Gallup Poll: Depression Costs Over $23 Billion in Workplace Absenteeism
A Gallup poll released last month cites that employees in the United States, who, at some point in their lives, have been diagnosed with depression, miss an estimated 68 million additional days of work each year than their counterparts who have not been depressed. The result: An estimated cost of more than $23 billion, or approximately $341 per absence per employee, in lost productivity annually to U.S. employers.
Moreover, in 2013 thus far, Gallup found that an average 12% of all workers nationwide say they have been diagnosed with depression at some point in their lifetime, and about half of those who have been (representing 6.1% of all U.S. workers) are currently being treated for depression.
Gallup’s findings were based on data collected in its “Well-Being Index” study, conducted from January 2011 to December 2012. The study interviewed 303,625 working adults nationwide. To measure depression, respondents were asked: “Has a doctor or nurse ever told you that you are depressed?” This analysis includes all respondents who say they have ever been diagnosed with depression, even if they are not currently being treated for depression.
Furthermore, Gallup used respondents’ answers to the question – “During the past 30 days, for about how many days did poor health keep you from doing your usual activities?” – to calculate unhealthy days. Then to estimate how unhealthy days per month translate into missed workdays, workers were asked: “Earlier, you indicated that you had xx days in the last month where poor health prevented you from doing your usual activities. How many actual workdays in the last month did you not work due to poor health?”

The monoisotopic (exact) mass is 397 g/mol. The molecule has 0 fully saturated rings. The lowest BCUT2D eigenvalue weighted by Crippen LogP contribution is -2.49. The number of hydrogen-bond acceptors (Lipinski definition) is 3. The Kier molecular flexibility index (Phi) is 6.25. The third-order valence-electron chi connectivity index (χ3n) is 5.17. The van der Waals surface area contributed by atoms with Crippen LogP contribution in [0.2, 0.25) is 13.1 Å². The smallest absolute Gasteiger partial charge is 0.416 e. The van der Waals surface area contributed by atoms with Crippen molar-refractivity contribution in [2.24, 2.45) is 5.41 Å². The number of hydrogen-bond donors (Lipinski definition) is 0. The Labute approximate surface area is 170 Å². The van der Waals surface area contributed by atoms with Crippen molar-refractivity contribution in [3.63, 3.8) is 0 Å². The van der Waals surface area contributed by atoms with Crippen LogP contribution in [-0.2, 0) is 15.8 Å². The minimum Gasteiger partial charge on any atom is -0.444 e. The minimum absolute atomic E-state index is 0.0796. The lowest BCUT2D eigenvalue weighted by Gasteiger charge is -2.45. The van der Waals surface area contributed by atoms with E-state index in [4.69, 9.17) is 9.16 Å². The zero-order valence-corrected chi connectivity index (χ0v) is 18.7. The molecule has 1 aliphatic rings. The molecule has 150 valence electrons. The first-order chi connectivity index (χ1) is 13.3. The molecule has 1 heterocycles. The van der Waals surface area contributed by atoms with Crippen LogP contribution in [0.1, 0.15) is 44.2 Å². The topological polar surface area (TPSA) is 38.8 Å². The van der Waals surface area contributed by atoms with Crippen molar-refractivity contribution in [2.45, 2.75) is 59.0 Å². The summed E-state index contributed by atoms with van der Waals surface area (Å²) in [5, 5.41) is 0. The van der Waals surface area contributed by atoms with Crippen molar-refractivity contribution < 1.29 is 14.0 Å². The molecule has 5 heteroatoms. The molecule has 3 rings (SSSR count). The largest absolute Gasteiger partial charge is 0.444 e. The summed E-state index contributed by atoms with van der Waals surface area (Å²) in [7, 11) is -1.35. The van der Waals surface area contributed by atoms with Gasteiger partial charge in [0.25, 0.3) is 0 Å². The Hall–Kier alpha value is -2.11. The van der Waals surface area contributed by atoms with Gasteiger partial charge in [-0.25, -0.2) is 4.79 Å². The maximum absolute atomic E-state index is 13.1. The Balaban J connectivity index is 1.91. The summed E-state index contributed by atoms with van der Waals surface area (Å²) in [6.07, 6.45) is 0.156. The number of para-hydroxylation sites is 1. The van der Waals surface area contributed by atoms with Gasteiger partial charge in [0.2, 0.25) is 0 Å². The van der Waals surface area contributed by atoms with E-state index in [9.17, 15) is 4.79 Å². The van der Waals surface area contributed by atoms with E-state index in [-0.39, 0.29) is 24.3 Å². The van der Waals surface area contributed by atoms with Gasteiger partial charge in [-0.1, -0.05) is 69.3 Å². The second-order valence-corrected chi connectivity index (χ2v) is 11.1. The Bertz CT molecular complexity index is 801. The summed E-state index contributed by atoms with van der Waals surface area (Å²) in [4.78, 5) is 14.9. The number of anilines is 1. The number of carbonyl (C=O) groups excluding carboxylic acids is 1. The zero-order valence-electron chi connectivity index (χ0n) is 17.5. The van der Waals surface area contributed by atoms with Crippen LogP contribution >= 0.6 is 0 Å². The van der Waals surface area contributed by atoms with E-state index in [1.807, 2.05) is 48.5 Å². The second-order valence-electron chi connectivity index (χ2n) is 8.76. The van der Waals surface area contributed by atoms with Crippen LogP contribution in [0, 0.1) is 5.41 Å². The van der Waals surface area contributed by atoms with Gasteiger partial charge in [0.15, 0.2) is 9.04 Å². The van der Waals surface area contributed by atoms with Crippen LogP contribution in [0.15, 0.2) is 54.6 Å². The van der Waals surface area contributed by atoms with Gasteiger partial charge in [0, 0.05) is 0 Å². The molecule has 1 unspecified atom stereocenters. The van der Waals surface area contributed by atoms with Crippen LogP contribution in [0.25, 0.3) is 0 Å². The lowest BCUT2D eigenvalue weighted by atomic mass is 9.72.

Full-time workers who have been diagnosed with depression make up make up 10.8% of the U.S. full-time workforce and average 8.7 missed workdays each year due to poor health. Workers who have never been diagnosed with depression miss an average of 4.6 workdays per year. Thus, those who have depression or a history of depression miss more than four additional days per year as a function of poor health, after controlling for age, gender, income, education, race/ethnicity, region, marital status, and obesity classification.
Part-time workers are more likely to report having ever been diagnosed with depression, at 16.6%, and miss an average of 13.7 workdays per year due to poor health. This compares to 8.7 missed days per year among part-time workers who have never been depressed.
According to Gallup, nationally, one in eight U.S. workers have been diagnosed with depression, yielding tens of millions in the workforce who have either grappled with emotional health issues in the past or do so today. What’s more, the report cites that the cost of absenteeism estimates shown in this analysis exclude other potential economic costs associated with depression, including productivity loss while on the job, healthcare utilization, workers’ compensation, and turnover, among others.
Employers looking to help improve the mental wellbeing among some employees with depression or depressive symptoms, according to the report, should engage them through the fulfillment of certain critical psychological needs in the workplace. “Engaged employees demonstrate an elevated willingness to participate in workplace wellbeing programs and boast elevated physical and emotional health when compared with those who are disengaged. Engaged employees also have a better mood during the workweek and do not experience increased stress from prolonged commute times.”
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